YouTube, like seemingly every other company right now, is making moves to switch to remote working as the coronavirus (COVID-19) continues to make offices a dangerous place to be in. How this will affect both the people who work for the company, creators posting on the platform, and those of us who watch their videos, has been outlined in a post on the YouTube Creator Blog.

If you fall into one of those three groups the important thing to know here is how YouTube handles enforcement of its guidelines for videos on the platform, and how this will be affected by less people at their stations in offices.

Right now this process is a mixture of real employees manually reviewing content which is picked up as potentially harmful by machine learning as well as user reports. With less people around to do that reviewing, the automated systems will have to fill in those gaps and that may lead to videos being removed even when they shouldn’t.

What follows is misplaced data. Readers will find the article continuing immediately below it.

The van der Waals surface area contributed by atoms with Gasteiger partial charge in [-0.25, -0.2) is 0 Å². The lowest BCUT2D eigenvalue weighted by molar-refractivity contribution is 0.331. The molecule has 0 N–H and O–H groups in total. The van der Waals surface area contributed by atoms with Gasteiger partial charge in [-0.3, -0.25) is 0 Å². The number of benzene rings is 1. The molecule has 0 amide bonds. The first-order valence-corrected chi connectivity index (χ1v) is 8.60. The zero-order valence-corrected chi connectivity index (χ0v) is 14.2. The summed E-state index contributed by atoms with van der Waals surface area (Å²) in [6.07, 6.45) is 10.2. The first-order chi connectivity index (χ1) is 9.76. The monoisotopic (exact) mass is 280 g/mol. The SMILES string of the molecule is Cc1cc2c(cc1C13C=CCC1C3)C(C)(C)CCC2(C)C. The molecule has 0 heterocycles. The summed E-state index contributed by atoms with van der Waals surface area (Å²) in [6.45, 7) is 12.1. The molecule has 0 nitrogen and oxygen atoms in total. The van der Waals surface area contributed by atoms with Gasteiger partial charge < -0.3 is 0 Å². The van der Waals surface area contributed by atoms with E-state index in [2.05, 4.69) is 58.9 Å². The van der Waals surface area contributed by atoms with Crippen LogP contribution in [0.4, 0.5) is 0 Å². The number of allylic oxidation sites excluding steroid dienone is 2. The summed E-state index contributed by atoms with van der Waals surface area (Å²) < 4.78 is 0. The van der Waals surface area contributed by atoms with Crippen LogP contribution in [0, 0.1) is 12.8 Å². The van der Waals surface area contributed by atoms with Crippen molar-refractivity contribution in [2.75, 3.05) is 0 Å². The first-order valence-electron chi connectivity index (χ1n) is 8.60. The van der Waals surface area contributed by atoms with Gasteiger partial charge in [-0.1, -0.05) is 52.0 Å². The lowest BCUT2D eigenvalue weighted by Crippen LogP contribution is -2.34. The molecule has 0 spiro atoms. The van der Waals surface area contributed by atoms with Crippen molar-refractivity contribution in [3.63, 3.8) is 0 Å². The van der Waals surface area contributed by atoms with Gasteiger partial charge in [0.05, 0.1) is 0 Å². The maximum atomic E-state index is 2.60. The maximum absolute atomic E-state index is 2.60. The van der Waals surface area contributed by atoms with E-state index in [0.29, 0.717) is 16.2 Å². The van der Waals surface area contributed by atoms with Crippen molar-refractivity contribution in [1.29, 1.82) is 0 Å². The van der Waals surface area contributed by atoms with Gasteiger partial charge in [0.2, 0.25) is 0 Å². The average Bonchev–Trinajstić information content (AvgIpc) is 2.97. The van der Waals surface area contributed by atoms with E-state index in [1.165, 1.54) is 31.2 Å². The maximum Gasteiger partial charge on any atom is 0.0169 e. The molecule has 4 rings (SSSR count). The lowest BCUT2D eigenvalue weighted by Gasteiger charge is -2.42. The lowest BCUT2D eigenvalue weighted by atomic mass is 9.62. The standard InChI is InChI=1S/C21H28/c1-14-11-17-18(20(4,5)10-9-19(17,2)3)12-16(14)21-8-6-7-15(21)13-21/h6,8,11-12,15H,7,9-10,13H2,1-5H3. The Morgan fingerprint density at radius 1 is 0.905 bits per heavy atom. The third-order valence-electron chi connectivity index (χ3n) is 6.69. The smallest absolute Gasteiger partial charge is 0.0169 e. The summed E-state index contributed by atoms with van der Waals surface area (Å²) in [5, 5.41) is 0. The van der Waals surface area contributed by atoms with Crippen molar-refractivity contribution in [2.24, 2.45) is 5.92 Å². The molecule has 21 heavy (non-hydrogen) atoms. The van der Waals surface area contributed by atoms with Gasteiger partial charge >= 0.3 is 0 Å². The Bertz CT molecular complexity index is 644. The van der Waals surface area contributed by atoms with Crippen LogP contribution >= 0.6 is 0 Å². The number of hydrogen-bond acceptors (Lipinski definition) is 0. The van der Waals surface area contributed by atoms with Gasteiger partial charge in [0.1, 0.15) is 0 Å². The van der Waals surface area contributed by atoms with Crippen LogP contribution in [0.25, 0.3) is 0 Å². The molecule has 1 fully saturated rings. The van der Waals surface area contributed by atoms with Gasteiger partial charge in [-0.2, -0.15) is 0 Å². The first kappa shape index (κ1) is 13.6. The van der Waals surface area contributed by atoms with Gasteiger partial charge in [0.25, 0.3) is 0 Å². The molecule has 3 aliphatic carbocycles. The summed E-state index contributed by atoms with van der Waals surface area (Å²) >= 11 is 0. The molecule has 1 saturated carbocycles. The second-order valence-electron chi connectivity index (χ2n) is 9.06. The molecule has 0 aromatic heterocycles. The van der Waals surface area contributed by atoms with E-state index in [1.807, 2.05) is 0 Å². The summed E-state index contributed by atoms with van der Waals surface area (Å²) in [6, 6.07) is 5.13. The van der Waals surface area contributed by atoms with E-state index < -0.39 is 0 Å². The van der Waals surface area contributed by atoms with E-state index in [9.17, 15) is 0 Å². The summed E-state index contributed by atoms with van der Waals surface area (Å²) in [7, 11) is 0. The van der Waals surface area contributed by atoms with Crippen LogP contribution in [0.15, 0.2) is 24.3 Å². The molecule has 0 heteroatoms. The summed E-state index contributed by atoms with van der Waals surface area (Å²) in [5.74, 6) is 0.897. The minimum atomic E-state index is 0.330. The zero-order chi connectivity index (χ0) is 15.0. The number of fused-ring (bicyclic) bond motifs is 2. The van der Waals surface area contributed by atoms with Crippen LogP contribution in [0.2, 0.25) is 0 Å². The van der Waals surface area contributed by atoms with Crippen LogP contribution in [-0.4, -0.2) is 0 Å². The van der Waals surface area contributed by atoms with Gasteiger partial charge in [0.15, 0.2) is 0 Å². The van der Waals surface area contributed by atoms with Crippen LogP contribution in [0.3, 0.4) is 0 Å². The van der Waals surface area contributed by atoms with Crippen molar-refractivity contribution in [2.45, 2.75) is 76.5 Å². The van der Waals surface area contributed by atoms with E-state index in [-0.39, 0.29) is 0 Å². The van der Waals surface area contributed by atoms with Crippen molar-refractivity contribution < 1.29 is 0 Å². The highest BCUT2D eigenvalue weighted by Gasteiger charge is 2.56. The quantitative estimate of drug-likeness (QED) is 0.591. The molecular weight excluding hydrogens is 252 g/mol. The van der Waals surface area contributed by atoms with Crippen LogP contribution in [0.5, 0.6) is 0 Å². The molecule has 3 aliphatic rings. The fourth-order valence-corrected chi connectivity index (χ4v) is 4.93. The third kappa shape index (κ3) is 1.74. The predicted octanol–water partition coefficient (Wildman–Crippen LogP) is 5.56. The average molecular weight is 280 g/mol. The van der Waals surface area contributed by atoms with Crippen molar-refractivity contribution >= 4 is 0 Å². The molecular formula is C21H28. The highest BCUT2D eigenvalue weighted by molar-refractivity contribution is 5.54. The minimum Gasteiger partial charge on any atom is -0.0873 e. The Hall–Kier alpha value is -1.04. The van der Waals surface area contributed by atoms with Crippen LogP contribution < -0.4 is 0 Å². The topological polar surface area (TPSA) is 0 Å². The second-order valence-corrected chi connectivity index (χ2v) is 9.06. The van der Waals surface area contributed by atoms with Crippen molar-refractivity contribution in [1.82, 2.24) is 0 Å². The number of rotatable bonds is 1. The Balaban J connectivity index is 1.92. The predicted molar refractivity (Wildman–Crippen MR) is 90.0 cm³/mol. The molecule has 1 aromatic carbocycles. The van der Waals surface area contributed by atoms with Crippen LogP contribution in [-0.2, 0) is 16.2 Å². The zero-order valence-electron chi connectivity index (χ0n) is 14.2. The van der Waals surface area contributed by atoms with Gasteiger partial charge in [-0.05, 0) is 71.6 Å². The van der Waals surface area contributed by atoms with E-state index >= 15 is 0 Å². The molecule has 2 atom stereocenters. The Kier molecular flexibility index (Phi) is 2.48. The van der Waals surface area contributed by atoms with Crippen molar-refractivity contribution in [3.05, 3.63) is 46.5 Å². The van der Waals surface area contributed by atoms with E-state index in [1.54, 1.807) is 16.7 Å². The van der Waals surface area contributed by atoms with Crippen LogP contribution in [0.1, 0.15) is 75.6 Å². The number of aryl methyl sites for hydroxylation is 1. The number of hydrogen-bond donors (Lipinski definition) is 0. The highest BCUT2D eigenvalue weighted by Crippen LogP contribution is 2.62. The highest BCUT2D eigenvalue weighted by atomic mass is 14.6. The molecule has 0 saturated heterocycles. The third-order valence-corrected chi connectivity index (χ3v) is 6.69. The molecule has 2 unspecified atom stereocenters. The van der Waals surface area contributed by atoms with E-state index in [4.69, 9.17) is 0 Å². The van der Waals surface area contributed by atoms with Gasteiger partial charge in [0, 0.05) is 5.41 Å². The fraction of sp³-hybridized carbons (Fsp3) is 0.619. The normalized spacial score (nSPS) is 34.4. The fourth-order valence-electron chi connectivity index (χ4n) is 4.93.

“With fewer people to review content, our automated systems will be stepping in to keep YouTube safe. More videos will be removed than normal during this time, including content that does not violate our Community Guidelines. We know this will be hard for all of you,” The team YouTube Twitter account comments.

Thankfully, during this time, removed videos will not trigger strikes on channels unless YouTube has “high confidence that it’s violative”. For those who just watch videos and may not be up to speed on what strikes are, these are basically official reprimands by YouTube issued when the rules are broken and can be triggered by a video being removed by the automated systems. If a strike is unfairly issued during this time appeals to have them removed can still be made.

Eligible creators will still be able to monetise their content as per usual but care must be taken to follow certain guidelines should they choose to make videos about the topic which caused all of this, COVID-19.

Content creators on platforms like YouTube believed that their livelihoods would be largely unaffected by this pandemic as they already work from home by default but, as it turns out, things aren’t going to be that simple.